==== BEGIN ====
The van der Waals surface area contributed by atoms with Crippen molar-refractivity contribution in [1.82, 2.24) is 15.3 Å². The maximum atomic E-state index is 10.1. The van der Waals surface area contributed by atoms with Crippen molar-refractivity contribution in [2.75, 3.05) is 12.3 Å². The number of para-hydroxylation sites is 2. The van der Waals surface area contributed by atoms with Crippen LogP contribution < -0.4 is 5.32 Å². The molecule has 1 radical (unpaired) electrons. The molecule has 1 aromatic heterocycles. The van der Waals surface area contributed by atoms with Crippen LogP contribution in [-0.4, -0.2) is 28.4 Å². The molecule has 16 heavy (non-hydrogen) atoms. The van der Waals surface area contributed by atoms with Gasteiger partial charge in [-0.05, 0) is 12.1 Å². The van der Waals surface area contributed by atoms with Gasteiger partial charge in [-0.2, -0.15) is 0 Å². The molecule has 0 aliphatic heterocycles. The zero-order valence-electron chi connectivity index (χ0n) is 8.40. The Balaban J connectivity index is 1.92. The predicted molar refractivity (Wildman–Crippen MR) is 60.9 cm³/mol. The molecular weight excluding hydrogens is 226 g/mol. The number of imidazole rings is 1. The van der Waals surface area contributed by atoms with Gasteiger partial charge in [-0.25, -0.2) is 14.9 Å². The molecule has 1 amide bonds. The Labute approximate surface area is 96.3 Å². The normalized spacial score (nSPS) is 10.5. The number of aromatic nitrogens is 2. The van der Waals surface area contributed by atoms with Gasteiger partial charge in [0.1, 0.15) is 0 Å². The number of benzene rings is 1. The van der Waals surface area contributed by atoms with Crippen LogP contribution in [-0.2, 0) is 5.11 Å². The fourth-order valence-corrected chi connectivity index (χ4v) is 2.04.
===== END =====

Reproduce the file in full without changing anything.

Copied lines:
The van der Waals surface area contributed by atoms with Crippen molar-refractivity contribution in [1.82, 2.24) is 15.3 Å². The maximum atomic E-state index is 10.1. The van der Waals surface area contributed by atoms with Crippen molar-refractivity contribution in [2.75, 3.05) is 12.3 Å². The number of para-hydroxylation sites is 2. The van der Waals surface area contributed by atoms with Crippen LogP contribution < -0.4 is 5.32 Å². The molecule has 1 radical (unpaired) electrons. The molecule has 1 aromatic heterocycles. The van der Waals surface area contributed by atoms with Crippen LogP contribution in [-0.4, -0.2) is 28.4 Å². The molecule has 16 heavy (non-hydrogen) atoms. The van der Waals surface area contributed by atoms with Gasteiger partial charge in [-0.05, 0) is 12.1 Å². The van der Waals surface area contributed by atoms with Gasteiger partial charge in [-0.2, -0.15) is 0 Å². The molecule has 0 aliphatic heterocycles. The zero-order valence-electron chi connectivity index (χ0n) is 8.40. The Balaban J connectivity index is 1.92. The predicted molar refractivity (Wildman–Crippen MR) is 60.9 cm³/mol. The molecular weight excluding hydrogens is 226 g/mol. The number of imidazole rings is 1. The van der Waals surface area contributed by atoms with Gasteiger partial charge in [-0.25, -0.2) is 14.9 Å². The molecule has 1 amide bonds. The Labute approximate surface area is 96.3 Å². The normalized spacial score (nSPS) is 10.5. The number of aromatic nitrogens is 2. The van der Waals surface area contributed by atoms with Gasteiger partial charge in [0.1, 0.15) is 0 Å². The number of benzene rings is 1. The van der Waals surface area contributed by atoms with Crippen LogP contribution in [-0.2, 0) is 5.11 Å². The fourth-order valence-corrected chi connectivity index (χ4v) is 2.04.